The Court of Justice of the European Union ("CJEU") has given its preliminary ruling in Finn Frogne A/S ("FF") v. Rigspolitiet ved Center for Beredskabskommunikation (reference http://curia.europa.eu/juris/document/document.jsf?text=&docid=183107&pageIndex=0&doclang=en&mode=lst&dir=&occ=first&part=1&cid=430701). The Supreme Court of Denmark had referred a question to the CJEU concerning the modification of a public contract by way of a settlement agreement and whether it necessitated a new tendering procedure.
FF brought an action following the publication of a Voluntary Ex Ante Transparency Notice ("VEAT Notice") by The Centre for Emergency Communication of the National Police of Denmark ("Contracting Authority"). The Contracting Authority published the VEAT Notice to express its intention to modify the terms of an existing contract.
A company called Terma had been awarded a contract by the Contracting Authority for the supply and future maintenance of a global communications system common to all emergency response services ("Contract"). Shortly after signing the Contract, the parties disagreed about how the Contract should be fulfilled. In order to settle the disagreement, the parties began negotiations and subsequently entered into a settlement agreement. The terms of the settlement agreement implied substantive amendments into the Contract. The number and value of the services to be provided were substantially reduced. Terma also agreed that an area of land which it was going to lease to the Contracting Authority would instead be sold to the Contracting Authority.
The CJEU held that a material amendment cannot be made to a public contract without a new tendering procedure even where such an amendment derives from a settlement agreement. The CJEU stated that the position would only be different if the original contract provided for such future modifications. Any such provision would only be permissible if it contained fixed and detailed rules on its application.
The CJEU confirmed that a settlement agreement which has the effect of varying the terms of a public contract will be subject to the same tests as are applied to modifications under Regulation 72 of the Public Contract Regulations 2015 ("PCR 2015").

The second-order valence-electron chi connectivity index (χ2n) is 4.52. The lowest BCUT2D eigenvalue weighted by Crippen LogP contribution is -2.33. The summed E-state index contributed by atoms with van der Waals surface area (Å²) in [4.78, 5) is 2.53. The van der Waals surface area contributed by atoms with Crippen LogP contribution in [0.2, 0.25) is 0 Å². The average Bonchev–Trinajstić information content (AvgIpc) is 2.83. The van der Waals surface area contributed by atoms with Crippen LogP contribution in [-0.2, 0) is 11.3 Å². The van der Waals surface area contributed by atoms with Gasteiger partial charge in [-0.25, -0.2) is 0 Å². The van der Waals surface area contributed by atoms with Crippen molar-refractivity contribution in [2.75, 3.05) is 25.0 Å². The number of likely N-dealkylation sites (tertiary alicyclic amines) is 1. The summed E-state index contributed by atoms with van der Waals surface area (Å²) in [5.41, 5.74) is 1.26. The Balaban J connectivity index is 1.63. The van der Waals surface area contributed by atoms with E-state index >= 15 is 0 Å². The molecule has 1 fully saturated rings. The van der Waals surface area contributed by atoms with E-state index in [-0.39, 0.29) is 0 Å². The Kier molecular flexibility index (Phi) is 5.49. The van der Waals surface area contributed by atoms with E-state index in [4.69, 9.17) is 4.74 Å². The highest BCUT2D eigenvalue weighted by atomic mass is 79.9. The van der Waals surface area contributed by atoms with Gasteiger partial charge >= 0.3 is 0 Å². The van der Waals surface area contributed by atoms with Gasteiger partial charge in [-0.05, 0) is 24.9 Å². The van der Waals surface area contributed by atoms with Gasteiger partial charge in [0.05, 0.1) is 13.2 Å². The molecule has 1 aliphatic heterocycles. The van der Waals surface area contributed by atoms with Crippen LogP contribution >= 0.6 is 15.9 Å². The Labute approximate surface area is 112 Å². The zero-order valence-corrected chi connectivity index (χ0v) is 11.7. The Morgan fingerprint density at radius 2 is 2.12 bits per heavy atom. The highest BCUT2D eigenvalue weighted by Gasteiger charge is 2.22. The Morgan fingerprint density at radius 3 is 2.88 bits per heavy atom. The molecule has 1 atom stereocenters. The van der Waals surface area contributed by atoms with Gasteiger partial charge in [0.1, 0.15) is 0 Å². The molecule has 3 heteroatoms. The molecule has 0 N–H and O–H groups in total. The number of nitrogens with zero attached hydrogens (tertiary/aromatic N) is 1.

Regulation 72 of the PCR 2015 sets out situations when modifications to public contracts do not require a new tendering procedure.
The decision is significant in that it has accentuated the problems which contracting authorities face when drafting and/or modifying contracts and publishing VEAT Notices.
The CJEU's decision and Regulation 72 state that all contracting authorities should have the foresight to make full and complete provision for future modification of the original contract. This is arguably an unrealistic aspiration that a "perfect" contract covering all possible eventualities can be drafted at the outset. Contracting authorities and tenderers will already wish to make provision for the possibility of future disagreement or modification when negotiating the contract. However, it is impractical to expect that all eventualities can be provided for in the contract.
This case has also highlighted the issues faced by contracting authorities when publishing VEAT Notices. VEAT Notices provide limited protection to contracting authorities and have frequently been seen to create more problems than they solve. In the present case, FF had not participated in the tendering procedure for the original contract. FF brought the action having seen the VEAT Notice in the Official Journal of the European Union. VEAT Notices enable contracting authorities to act transparently but at the risk of being challenged by third parties who have had no connection with the original tendering procedure.